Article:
Over nearly 25 years – I started my career at the University of Amsterdam (UvA) as an associate professor, before becoming full professor – the Faculty gave me free reign in pondering on these issues. It has not always been a stroll in the park, of course. Dean André Nollkaemper once observed, with his characteristic sense of understatement: 'Harmen, you are good in research and lecturing, but management is probably not your strongest quality.' To be quite honest: I had already reached a similar conclusion based on previous experience. The call of duty prompted me to serve twice as (interim) head of the section. I realized then that this was not 'my cup of tea.'

However, all in all, the balance definitely tips favourably. I got acquainted with scores of nice, intelligent colleagues, some of them rather funny characters. UvA was - and to a certain extent still is – a safe haven for mavericks. We discussed in small groups arcane texts of Habermas, Derrida and Honnet, beyond the regular curriculum, out of sheer curiosity. The Faculty offered me the opportunity to travel to Ethiopia and Russia – during the short-lived aftermath of Glasnost and Perestroika - where I participated in lecturing courses on international criminal law for judges and prosecutors, or participated in the establishment of inter-university cooperation. My colleague, prof. Goran Sluiter, and I became connected with professors George Fletcher and Jens Ohlin from Columbia Law School and the four of us stood at the cradle of the Joint Master in international criminal law of the UvA and an ivy league university. And I had a modest part in a number of high-profile cases, like the Demjanjuk saga, the Julio Poch-case and the tragedy of MH17, mostly as a commentator.

I will refrain from mentioning people to whom I owe special gratitude. I would not know where to start, or where to end and I most certainly will forget some. It has been an honour and a pleasure.

Military aircraft as a third category of aircraft

Bijdrage – Beschouwing

Military aircraft as a third category of aircraft

Major A.E. Siemensma LL.M. 1


1. Introduction

Should military aircraft be introduced as a third category of aircraft? To answer the main research question, to determine if military aircraft should constitute a third category of aircraft besides the already existing categories of civil aircraft and State aircraft, this paper will shortly delve into the history of aircraft in the introductory section. In the second section it will dissect the different definitions and interpretations regarding civil aircraft and military aircraft to answer the question what the distinction is between both categories of aircraft and why this distinction is made. The third section will deal with the question whether or what are the differences and similarities between State aircraft and military aircraft. This paper will conclude with an answer to the main research question in the fourth and final section.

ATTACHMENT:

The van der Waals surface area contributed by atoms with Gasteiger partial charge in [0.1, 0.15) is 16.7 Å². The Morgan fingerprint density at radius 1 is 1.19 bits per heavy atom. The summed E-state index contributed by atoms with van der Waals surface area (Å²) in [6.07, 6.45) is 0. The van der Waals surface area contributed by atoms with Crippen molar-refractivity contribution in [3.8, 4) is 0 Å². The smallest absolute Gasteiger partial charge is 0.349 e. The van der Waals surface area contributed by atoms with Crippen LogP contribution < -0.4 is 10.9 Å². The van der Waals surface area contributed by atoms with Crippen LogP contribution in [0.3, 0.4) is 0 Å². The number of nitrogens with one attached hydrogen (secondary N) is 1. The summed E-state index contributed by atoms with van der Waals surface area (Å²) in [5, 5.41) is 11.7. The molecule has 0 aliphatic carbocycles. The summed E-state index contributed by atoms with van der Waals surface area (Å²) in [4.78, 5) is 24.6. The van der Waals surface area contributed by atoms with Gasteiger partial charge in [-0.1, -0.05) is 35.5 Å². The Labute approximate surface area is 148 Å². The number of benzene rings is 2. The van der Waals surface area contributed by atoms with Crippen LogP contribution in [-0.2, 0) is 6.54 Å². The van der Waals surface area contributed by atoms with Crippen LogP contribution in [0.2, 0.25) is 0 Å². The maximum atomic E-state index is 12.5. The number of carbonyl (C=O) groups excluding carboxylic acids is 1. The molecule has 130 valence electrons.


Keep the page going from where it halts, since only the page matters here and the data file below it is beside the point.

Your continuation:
During both world wars military aircraft were being used increasingly. For example, Germany started to use zeppelins to observe and conduct air raids on British and French cities.2 With the rise of (the use of) military aircraft during both world wars, there also arose a need for 'strict control' of aircraft in general, during the same period in time civil aviation proved its usefulness and necessity.3 An aircraft has been defined by the Convention Relating to the Regulation of Aerial Navigation of 1919, also known as the Paris Convention (hereafter: the PC19), which 'included aircraft, airships, gliders, free balloons, barrage balloons and helicopters.4 The Convention on International Civil Aviation, also known as the Chicago Convention (hereafter: the CC44) reused this definition and amended it in 1967 to '[t]out appareil qui peut se soutenir dans l'atmosphère grâce à des réactions de l'air autres que les réactions de l'air sur la surface de la terre', to exclude hovercraft.5 Article 3 of the CC44 then makes a distinction between civil and State aircraft for the purposes of delineating the scope of application of the convention, which includes civil aircraft and excludes State aircraft. The concept of 'State aircraft' is, however, not further defined in international law, which creates problems for a specific category of State aircraft, namely aircraft used in 'military services' or 'military aircraft'.6 The Legal Committee of the International Civil Aviation Organization (hereafter: the Legal Committee) asserts that

'[t]he definition of Civil/State aircrafts or Civil/State flight is of basic importance not only within the Chicago system, but also may have some relevance in the context of the Tokyo / Hague / Montreal / Beijing system of Aviation criminal law (taking apart the conventions of private Air Law), in confrontation with State Aviation regime subject to national regulations'.7

At the time of drafting the CC44 it was believed that there was a clear enough distinction between civil and State aircraft, that with the exercise of sovereignty there was no need for further regulation and that State aircraft had hardly anything to do with international navigation.8 One of the problems, as acknowledged by the Legal Committee, for the category of military aircraft is